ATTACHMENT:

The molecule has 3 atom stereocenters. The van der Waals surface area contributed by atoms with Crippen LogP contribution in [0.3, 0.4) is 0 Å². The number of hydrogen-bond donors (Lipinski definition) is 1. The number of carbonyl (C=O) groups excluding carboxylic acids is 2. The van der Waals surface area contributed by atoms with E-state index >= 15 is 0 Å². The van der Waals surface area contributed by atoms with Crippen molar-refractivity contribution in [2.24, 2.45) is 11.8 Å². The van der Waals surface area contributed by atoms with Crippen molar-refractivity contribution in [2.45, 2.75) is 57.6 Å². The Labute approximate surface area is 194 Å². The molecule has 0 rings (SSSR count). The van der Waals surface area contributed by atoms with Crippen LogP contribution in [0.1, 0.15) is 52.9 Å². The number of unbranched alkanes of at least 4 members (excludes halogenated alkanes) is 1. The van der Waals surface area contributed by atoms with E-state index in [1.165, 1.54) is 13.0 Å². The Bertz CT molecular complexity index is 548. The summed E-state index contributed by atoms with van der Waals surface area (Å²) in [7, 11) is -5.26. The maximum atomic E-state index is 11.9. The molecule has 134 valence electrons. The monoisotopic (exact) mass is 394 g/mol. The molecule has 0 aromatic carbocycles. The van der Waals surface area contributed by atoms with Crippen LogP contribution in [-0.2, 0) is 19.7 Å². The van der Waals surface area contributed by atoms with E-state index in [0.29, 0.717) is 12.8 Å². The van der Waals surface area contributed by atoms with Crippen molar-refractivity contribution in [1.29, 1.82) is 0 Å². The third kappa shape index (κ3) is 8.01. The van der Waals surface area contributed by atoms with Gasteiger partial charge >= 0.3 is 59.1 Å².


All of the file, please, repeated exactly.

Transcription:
The molecule has 3 atom stereocenters. The van der Waals surface area contributed by atoms with Crippen LogP contribution in [0.3, 0.4) is 0 Å². The number of hydrogen-bond donors (Lipinski definition) is 1. The number of carbonyl (C=O) groups excluding carboxylic acids is 2. The van der Waals surface area contributed by atoms with E-state index >= 15 is 0 Å². The van der Waals surface area contributed by atoms with Crippen molar-refractivity contribution in [2.24, 2.45) is 11.8 Å². The van der Waals surface area contributed by atoms with Crippen molar-refractivity contribution in [2.45, 2.75) is 57.6 Å². The Labute approximate surface area is 194 Å². The molecule has 0 rings (SSSR count). The van der Waals surface area contributed by atoms with Crippen LogP contribution in [0.1, 0.15) is 52.9 Å². The number of unbranched alkanes of at least 4 members (excludes halogenated alkanes) is 1. The van der Waals surface area contributed by atoms with E-state index in [1.165, 1.54) is 13.0 Å². The Bertz CT molecular complexity index is 548. The summed E-state index contributed by atoms with van der Waals surface area (Å²) in [7, 11) is -5.26. The maximum atomic E-state index is 11.9. The molecule has 134 valence electrons. The monoisotopic (exact) mass is 394 g/mol. The molecule has 0 aromatic carbocycles. The van der Waals surface area contributed by atoms with Crippen LogP contribution in [-0.2, 0) is 19.7 Å². The van der Waals surface area contributed by atoms with E-state index in [0.29, 0.717) is 12.8 Å². The van der Waals surface area contributed by atoms with Crippen molar-refractivity contribution in [1.29, 1.82) is 0 Å². The third kappa shape index (κ3) is 8.01. The van der Waals surface area contributed by atoms with Gasteiger partial charge >= 0.3 is 59.1 Å².